Inside Advanced Scale Challenges|Saturday, November 18, 2017
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Four Must-Knows Before Adopting Cloud Technology 

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The cloud is the future of enterprise IT. According to a study by Rightscale, 88 percent of enterprise organizations are using public cloud and 63 percent are using private cloud – and estimates show that these numbers will continue to grow larger every year. But with so many companies ready to invest, there is still some confusion around how to best deploy cloud technologies.

Before making such a major shift in your business, there are a few key factors to consider – and also understand the risks presented by certain events such as the recent DDoS attacks on cloud providers. With the insights outlined below, IT and business leaders can avoid common cloud implementation challenges and ensure a secure, reliable transition.

Here we share four tips for conquering your journey:

Understand your bill

Dr. Tianyi Jiang of AvePoint

Dr. Tianyi Jiang of AvePoint

Organizations that switch from on-premises environments to the cloud can realize major cost benefits – but only if decision makers are well versed in cloud management. Cloud computing curtails the need to invest in onsite servers, clearing physical office space and reducing overhead costs. Yet many industry leaders will agree that the costs sometimes associated with the cloud go undetected – such as when running unnecessary workloads for testing and development.

To mitigate unwanted costs, keep an eye on cloud usage charges, spikes, and other changes. Just as you would monitor similar bills, like electricity and internet, business leaders should keep close eyes on the cloud, especially in the first months of implementation. Manage workloads to understand how certain applications are running as well as departmental usage breakdowns. When in doubt, consult an expert.

Prioritize security

While the cloud is traditionally more secure than on-premises servers, it’s not immune to data breaches, hackers, or even ill-trained employees. With a large number of incidents occurring recently, companies are tightening up security measures – meaning some are reconsidering their cloud systems or prolonging their transition off-premises. Cloud technology can be secure if the right controls are in place, but it’s imperative companies do proper due diligence.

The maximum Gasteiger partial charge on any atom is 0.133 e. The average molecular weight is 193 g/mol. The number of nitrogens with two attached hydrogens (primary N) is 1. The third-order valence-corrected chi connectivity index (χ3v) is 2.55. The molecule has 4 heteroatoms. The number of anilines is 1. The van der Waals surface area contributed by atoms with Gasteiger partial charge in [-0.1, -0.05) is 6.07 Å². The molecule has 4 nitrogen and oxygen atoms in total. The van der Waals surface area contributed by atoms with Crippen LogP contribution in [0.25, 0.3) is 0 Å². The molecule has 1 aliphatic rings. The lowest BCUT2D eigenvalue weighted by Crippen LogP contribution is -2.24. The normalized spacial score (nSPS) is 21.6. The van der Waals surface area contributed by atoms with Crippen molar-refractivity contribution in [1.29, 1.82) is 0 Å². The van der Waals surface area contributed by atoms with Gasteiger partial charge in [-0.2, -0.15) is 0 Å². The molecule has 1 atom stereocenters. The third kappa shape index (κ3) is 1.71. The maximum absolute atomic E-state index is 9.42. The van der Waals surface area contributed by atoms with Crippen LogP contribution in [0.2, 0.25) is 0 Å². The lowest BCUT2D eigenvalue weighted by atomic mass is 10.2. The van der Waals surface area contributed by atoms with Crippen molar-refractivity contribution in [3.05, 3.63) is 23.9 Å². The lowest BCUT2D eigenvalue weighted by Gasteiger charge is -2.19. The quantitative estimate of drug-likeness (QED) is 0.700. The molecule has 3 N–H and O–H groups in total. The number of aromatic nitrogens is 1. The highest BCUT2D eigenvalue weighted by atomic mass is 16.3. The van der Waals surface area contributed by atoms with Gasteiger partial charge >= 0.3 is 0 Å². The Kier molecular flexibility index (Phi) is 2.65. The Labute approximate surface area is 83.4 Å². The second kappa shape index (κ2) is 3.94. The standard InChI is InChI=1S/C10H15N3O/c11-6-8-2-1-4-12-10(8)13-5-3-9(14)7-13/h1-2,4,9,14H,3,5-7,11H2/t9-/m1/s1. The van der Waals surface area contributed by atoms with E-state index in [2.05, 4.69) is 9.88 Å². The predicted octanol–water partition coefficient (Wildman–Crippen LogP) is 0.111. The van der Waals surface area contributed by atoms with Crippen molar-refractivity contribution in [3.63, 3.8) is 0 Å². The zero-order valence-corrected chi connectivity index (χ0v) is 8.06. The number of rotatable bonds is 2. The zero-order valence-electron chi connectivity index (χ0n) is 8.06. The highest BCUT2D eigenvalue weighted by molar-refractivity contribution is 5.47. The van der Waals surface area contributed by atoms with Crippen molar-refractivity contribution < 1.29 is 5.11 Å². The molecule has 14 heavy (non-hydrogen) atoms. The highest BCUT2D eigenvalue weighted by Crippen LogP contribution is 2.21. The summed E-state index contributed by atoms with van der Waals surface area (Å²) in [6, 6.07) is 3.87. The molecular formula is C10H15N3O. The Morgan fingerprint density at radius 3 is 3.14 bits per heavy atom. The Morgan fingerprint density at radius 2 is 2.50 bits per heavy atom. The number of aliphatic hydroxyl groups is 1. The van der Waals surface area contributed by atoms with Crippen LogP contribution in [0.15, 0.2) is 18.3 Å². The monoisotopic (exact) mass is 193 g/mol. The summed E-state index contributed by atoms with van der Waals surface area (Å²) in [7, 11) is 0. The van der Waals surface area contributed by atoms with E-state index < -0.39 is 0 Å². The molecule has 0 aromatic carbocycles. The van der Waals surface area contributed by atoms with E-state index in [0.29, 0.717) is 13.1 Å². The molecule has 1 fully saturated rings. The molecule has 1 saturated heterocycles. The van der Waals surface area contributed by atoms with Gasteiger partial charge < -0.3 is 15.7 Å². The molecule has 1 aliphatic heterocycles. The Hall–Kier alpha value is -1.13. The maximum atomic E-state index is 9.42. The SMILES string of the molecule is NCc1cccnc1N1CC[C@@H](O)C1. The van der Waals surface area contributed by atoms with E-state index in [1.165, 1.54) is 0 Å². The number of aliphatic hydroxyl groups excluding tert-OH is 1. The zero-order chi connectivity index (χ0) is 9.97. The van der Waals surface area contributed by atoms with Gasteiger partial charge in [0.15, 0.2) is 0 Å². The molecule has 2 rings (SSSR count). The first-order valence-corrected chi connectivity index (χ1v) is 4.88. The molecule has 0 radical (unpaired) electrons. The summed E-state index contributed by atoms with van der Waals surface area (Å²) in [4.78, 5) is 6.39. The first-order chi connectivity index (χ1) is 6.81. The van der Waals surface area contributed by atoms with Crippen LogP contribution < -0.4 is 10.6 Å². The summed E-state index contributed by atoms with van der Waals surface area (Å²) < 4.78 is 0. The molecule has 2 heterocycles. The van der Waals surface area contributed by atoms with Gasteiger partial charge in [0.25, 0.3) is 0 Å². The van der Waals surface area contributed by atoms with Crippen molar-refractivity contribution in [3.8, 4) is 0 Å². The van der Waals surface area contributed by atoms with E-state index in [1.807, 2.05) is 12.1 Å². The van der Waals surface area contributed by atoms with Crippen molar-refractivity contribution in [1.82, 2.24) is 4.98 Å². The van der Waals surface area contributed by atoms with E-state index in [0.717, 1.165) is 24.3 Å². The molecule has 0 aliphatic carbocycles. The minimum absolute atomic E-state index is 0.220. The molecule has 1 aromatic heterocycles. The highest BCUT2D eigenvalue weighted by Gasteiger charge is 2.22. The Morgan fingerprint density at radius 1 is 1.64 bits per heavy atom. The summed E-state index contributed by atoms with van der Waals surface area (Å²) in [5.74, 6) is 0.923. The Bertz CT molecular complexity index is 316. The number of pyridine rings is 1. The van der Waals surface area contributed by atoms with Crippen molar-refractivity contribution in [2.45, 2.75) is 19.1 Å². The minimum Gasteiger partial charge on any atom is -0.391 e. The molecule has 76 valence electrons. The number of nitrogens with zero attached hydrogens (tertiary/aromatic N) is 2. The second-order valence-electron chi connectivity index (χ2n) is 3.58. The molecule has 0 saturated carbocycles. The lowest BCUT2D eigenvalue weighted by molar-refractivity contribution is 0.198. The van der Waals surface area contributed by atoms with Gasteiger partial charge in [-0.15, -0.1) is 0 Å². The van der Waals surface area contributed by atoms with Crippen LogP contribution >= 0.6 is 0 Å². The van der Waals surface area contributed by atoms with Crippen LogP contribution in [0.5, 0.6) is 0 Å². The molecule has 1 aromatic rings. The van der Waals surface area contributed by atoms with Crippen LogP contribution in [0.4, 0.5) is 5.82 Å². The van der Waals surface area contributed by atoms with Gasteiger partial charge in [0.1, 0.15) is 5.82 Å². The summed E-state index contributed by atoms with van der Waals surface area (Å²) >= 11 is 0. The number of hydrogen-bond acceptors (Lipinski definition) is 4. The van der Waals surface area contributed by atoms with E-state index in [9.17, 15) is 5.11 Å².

Organizations can diffuse some of the internal cloud angst by training employees on secure behaviors. When employees are – from the bottom up – comfortable using cloud technology, senior business and IT leaders will feel more confident that switching to the cloud is the right move.

Employees might be confused

Most employees have basic IT knowledge – working a personal device, exploring the software necessary for their jobs, and when to restart their computers. But the cloud goes far beyond that. When organizations experience data breaches and other “blips,” one of the major issues is usually lack of basic training and human error. According to a recent Intel Security study, 43 percent of data leakage is caused by internal employees. These issues can be easily avoided by providing training for employees and creating a culture of cloud understanding across your organization.

On the backend, organizations should automate governance policies and implement solutions to classify, scan, and redact information. By pairing these activities with ongoing employee training around data security, organizations will be better positioned to handle data loss prevention.

Seek outside help

The days of in-house IT professionals handling all things server and data storage are slowly coming to an end – with the adoption of the cloud comes the adoption of third party IT companies. For some, this might be a breath of fresh air but to others, outsourcing certain IT functions will seem like an inconvenience, leading some organizations to stick with their on-premises storage options.

Find a business partner that works with (and for) you – your needs, budget, and timeline. Seek outside help that shares your mentality on cloud migration, management, and protection. By relying on experts to securely transition and manage your data, IT leaders can focus on making technology more of a strategic differentiator for employees and customers alike.

The cloud opens up numerous opportunities for companies both large and small, but it also brings with it issues that must be taken seriously before adoption. By keeping the tips mentioned above in mind and putting measures in place to mitigate any issues, you can ensure a successful transition to the cloud.

Dr. Tianyi Jiang is co-ceo and co-founder of AvePoint.

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